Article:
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A vivisection of Plague Inc: The Board Game's sales data and commercial performance

I’m the creator of Plague Inc. (and Rebel Inc.) Here is some data from the first few years of selling Plague Inc: The Board Game, the physical adaptation of the digital game, in case it helps future designers inform their decisions.

James Vaughan, Blogger

April 29, 2019

4 Min Read

James here, the creator of Plague Inc. and Rebel Inc.. Today I wanted to share some data from the first few years of selling Plague Inc: The Board Game in case it helps future designers inform their decisions (especially if you are considering adapting a digital game into a physical tabletop product).



When I decided I wanted to make a board game I found it really hard to find good sales data about the number of copies a reasonably successful board game might sell.

Talking with lots of publishers and people in the industry revealed a rough rule of thumb for selling copies of board games:

Selling 10,000 copies is a success. Selling 100,000 copies is a huge success. Most games never sell anywhere near 10,000 copies. Most games only have one print run. Unless you sell huge quantities, you will not break into the evergreen market which requires repeat runs.

I’m pleased to say that Plague Inc: The Board Game has been a ‘success’, but has some way to go before it is a ‘huge success’.

Key stats:

  • In ~2.25 years - we have sold 35,813 copies of the game (and counting). 

  • ~7,500 copies went to Kickstarter backers

  • ~28,300 copies sold at retail. 

  • Just ordered our 4th print run (we tend to order ~10k units per time)

Some notes:

  • The vast majority of games are sold directly on Amazon

  • The US is our main market (we sell directly), followed by the UK (we sell to Asmodee/Esdevium). We sell a few units in Canada to distributors.

  • Game only available in English (if your company wants to publish elsewhere - get in touch!)

  • The ongoing success of the Plague Inc. digital game is a vital sales pipeline which allows us to ignore a lot of the normal rules of board game sales / distribution. (120 million people have the digital game now!)

  • Currently only the base game is available but I have just announced the first expansion - Plague Inc: Armageddon. Curious to see what this does for sales.

Stock levels and estimating demand:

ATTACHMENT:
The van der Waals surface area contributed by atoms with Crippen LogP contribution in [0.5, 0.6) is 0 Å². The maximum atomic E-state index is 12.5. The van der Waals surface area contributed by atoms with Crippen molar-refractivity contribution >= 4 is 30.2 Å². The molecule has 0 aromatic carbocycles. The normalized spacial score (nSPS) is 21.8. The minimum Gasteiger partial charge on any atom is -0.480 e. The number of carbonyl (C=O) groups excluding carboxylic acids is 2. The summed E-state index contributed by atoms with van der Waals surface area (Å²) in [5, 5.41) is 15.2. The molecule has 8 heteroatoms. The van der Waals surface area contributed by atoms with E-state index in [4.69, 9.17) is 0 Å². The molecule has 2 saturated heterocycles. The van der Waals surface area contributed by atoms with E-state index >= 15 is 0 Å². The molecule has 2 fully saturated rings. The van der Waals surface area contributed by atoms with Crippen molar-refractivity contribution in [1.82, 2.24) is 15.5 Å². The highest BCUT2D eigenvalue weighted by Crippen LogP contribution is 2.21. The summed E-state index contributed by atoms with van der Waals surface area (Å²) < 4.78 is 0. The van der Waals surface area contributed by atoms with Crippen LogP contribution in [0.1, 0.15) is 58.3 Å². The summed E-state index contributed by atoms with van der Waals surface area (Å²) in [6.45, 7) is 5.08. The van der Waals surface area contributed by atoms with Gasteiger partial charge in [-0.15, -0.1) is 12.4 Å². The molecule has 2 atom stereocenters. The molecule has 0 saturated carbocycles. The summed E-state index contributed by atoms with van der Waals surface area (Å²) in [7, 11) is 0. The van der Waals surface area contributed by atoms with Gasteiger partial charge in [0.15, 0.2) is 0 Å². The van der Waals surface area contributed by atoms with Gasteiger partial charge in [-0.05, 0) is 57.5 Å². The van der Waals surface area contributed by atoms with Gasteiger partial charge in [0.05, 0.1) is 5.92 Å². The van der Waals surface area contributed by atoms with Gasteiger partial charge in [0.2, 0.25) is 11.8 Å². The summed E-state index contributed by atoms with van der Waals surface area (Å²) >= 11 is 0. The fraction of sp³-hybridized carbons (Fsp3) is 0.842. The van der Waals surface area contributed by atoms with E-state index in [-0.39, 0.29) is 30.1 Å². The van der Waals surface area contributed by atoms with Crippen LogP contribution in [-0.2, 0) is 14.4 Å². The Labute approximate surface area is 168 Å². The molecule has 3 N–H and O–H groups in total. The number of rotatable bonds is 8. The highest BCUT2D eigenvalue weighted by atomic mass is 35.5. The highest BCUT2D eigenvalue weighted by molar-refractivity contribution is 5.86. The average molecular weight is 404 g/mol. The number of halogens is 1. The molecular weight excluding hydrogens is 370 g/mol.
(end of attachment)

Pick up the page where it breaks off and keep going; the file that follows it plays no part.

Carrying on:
One thing we have really struggled with is estimating stock levels. Every year so far - we have run out of stock over Christmas which is always very frustrating. 2017 - we lost 2-4k of sales as we ran out of stock, 2018 - 500-1k as we didn’t have enough in Amazon warehouses after the 19th December. 
Still, it is a problem of success - and hoping to do better this year! (and yes - Christmas sales are really, really important!)

Below is a graph of our stock levels over time. You can see where stock comes in / goes out to distributors as well as the Christmas sales. Also - the shameful points where we ran out of stock entirely!

Should you make board games to make money?
No. The market is extremely competitive and having a good game is nowhere near enough to succeed. If it wasn’t for the power of Plague Inc. we would not have sold a fraction of the units. 

Why do you not use distributors in the US?
We tried it in the past and might try again in the future. However, we have the ability to send potential customers directly to Amazon (we control the marketing through the digital game)  and almost all copies are sold on Amazon. When selling to distributors, we found it didn’t really increase exposure or volume. All it did was undercut the existing game on Amazon.

How hard is it to handle all the design, manufacturing, distribution and sales in house?
It is hard but I quite like doing it and find it rewarding. It’s a palate cleanser / something different from making video games. It does require several different skillsets though and a way to interact with potential customers directly. 

How does it compare making board games with making video games?
Making both is really fun and really hard in very different ways. That is why I like doing both. That said, from a hard nosed business point of view - I should probably only do video games as the market is much bigger! (I always find it amusing how different the numbers are - 120 million digital players vs 35k board game players.) I really love having a physical product on my desk and something I can play with friends around a table - a nice contrast with our digital stuff and I think they really complement each other.

Are you going to make a Rebel Inc. board game?
I would love to but no immediate plans - lots of other things I need to work on!

You can get Plague Inc: The Board Game here.
You can get Plague Inc: Armageddon (the first major expansion) here.

Hope you found this interesting / useful!


P.S. If you are a talented and experienced strategy/simulation games designer (board games or video games) - get in touch. I’m always looking for good people.

P.P.S You can see the previous blog posts about the board game here, and here.


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